Sometimes, we are busy and get caught up in where we have to be next. But, at times, it pays to stop and observe what is going on around you. I don’t know what the person in front of me at Walgreens on the Monday morning of my thirty-second birthday is going through. But, if in a single moment, I can make someone’s day, that’s a feeling worth more than a $20 birthday gift to myself could have bought me.
As the air becomes a little cooler and the leaves on the trees are beginning to change into colors of autumn, one thing is on the mind of most in Kansas City: baseball is in the air. For the second year in a row, we are celebrating our Kansas City Royals in October.

I’ve never been much of a professional sports fan. Sure, I’ll watch a Chiefs game on TV, or head out to a Royals game if I’m invited. But these past few years have made me a believer. Despite my son’s room being decorated in St. Louis Cardinals gear (he liked the bird when he was little and never changed his mind), we have been cheering for the Royals whenever they’re playing.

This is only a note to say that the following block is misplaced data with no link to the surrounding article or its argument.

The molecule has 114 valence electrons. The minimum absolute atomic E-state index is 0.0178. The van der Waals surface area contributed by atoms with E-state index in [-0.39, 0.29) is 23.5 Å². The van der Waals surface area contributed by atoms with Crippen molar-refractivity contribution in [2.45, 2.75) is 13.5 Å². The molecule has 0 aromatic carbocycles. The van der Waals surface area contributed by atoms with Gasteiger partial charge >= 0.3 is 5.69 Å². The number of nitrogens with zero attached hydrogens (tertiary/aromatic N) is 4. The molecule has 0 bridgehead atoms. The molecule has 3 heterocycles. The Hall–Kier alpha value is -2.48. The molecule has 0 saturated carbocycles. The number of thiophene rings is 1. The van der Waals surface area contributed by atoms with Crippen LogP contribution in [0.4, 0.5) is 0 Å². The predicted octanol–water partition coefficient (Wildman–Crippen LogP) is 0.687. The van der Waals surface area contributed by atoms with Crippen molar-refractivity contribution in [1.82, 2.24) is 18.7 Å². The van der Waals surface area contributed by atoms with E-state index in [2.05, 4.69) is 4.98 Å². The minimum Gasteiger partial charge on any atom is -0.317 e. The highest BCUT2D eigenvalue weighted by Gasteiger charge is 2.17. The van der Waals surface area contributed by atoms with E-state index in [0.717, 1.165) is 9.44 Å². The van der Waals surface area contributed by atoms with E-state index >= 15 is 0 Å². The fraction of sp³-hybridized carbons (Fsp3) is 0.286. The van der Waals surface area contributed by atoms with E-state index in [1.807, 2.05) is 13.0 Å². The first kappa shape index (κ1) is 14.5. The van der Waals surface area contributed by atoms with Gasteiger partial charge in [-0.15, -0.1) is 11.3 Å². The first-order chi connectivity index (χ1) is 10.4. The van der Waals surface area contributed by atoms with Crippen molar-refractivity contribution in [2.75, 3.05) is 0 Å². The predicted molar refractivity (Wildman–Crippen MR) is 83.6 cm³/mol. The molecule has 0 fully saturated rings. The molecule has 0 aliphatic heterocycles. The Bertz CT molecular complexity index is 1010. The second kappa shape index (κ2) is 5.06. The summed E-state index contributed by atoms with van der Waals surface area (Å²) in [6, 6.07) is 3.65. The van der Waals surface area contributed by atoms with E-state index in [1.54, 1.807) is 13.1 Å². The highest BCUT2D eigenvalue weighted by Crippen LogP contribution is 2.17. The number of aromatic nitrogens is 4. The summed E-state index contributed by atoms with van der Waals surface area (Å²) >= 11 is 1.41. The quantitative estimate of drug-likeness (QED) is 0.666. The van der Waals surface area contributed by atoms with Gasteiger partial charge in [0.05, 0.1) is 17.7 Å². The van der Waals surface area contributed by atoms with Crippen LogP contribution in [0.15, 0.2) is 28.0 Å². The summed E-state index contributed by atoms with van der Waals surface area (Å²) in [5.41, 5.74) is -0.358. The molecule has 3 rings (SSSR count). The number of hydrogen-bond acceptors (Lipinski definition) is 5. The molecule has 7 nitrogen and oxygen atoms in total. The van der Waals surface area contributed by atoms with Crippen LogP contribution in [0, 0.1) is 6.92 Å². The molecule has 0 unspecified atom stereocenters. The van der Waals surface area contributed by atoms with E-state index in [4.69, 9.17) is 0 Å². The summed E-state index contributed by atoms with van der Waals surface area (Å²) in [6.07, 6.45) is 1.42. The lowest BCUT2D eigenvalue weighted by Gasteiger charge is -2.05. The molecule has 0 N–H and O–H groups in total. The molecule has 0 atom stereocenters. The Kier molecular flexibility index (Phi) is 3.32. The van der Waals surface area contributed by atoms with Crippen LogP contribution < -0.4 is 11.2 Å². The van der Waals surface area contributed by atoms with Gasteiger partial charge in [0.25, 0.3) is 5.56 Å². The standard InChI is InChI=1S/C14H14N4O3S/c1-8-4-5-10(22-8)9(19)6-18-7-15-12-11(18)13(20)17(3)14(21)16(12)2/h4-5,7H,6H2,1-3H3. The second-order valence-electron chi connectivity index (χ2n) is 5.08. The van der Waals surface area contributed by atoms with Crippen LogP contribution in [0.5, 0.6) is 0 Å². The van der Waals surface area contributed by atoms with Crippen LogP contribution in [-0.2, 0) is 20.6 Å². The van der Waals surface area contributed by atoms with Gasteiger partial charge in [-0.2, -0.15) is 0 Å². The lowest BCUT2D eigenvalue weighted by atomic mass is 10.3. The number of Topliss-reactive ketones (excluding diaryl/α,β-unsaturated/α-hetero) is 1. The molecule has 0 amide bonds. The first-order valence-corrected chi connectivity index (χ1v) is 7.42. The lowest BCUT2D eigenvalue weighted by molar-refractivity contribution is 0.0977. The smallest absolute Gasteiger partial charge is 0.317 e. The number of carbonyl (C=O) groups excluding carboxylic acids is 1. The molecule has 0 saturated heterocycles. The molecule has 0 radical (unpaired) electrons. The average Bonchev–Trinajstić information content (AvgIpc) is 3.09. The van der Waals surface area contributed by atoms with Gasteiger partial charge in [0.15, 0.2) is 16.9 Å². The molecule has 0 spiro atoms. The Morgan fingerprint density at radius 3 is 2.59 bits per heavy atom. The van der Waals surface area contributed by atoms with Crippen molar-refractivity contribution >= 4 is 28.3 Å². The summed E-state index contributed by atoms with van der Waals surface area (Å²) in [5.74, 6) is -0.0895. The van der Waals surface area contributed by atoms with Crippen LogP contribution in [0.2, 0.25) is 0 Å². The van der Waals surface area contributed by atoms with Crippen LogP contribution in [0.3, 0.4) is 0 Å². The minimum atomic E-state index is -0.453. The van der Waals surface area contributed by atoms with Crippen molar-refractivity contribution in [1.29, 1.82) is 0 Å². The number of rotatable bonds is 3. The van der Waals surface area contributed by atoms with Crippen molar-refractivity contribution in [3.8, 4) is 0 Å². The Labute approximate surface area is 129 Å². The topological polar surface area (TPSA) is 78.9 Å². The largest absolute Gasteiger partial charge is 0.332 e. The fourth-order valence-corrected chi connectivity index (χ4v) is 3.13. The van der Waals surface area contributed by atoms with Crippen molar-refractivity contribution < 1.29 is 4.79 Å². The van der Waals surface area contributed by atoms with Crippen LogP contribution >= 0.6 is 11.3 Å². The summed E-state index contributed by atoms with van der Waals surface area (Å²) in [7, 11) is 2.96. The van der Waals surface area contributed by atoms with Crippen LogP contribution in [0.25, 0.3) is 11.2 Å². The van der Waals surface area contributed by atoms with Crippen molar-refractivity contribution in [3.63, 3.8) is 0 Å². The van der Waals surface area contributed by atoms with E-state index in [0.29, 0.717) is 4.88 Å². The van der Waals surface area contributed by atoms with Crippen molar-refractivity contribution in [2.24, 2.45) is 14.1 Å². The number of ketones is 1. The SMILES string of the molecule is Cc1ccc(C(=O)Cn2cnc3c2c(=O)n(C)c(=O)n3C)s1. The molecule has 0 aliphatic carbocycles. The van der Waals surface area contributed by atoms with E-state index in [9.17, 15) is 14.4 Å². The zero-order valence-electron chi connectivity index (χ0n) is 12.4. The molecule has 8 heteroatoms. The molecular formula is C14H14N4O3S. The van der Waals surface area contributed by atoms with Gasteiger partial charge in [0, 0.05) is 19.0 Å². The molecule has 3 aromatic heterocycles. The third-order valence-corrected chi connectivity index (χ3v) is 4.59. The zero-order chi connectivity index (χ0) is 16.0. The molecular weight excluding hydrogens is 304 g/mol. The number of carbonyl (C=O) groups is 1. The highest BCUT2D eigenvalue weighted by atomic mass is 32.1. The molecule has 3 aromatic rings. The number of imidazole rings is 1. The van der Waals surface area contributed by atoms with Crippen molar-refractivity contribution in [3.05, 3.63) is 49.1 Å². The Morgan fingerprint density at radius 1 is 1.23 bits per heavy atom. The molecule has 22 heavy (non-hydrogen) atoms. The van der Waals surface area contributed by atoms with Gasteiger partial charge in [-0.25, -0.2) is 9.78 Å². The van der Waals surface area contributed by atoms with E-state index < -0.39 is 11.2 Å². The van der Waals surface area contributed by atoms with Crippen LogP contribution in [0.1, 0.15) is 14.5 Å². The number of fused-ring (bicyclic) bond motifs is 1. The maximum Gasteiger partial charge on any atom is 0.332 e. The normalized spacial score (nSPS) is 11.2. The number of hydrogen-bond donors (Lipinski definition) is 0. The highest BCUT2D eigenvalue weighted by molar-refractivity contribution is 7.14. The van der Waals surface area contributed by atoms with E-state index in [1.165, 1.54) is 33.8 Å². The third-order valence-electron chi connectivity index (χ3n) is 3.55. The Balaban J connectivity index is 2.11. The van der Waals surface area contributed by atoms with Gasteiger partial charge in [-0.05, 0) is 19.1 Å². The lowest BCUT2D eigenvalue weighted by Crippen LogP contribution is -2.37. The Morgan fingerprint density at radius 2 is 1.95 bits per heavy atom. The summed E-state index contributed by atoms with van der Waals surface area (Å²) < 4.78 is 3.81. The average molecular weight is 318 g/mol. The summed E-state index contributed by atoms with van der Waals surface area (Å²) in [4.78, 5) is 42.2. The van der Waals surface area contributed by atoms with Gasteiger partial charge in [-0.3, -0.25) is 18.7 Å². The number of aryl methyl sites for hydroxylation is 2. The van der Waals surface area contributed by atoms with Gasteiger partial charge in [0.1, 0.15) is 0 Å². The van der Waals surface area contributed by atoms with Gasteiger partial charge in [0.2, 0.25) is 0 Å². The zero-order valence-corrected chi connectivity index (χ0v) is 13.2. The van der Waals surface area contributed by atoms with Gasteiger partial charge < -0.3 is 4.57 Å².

I’ve also been rooting for my own MVP. Michael has been playing fall baseball in Raymore (it’s not offered in Grandview after spring) and he’s been pitching phenomenally. So well, in fact, that after Monday night’s game, the umpire handed him the game ball. When asked how often that happens in little league, Michael responded, “Pretty much never!”

His day was made, and I beamed with pride. The kid loves the game. Earlier this season, he suffered a sprain in his hand after playing catcher (lesson learned - keep him on the mound) and thought the world was coming to an end when he was told he couldn’t play for at least two weeks.

So, as Kansas City watches our hometown boys head further into postseason, I’ll be watching my favorite pitcher finish out his fall season on the mound. With dirt on his knees and Gatorade on his upper lip, there’s no one I’d rather watch throw a ball.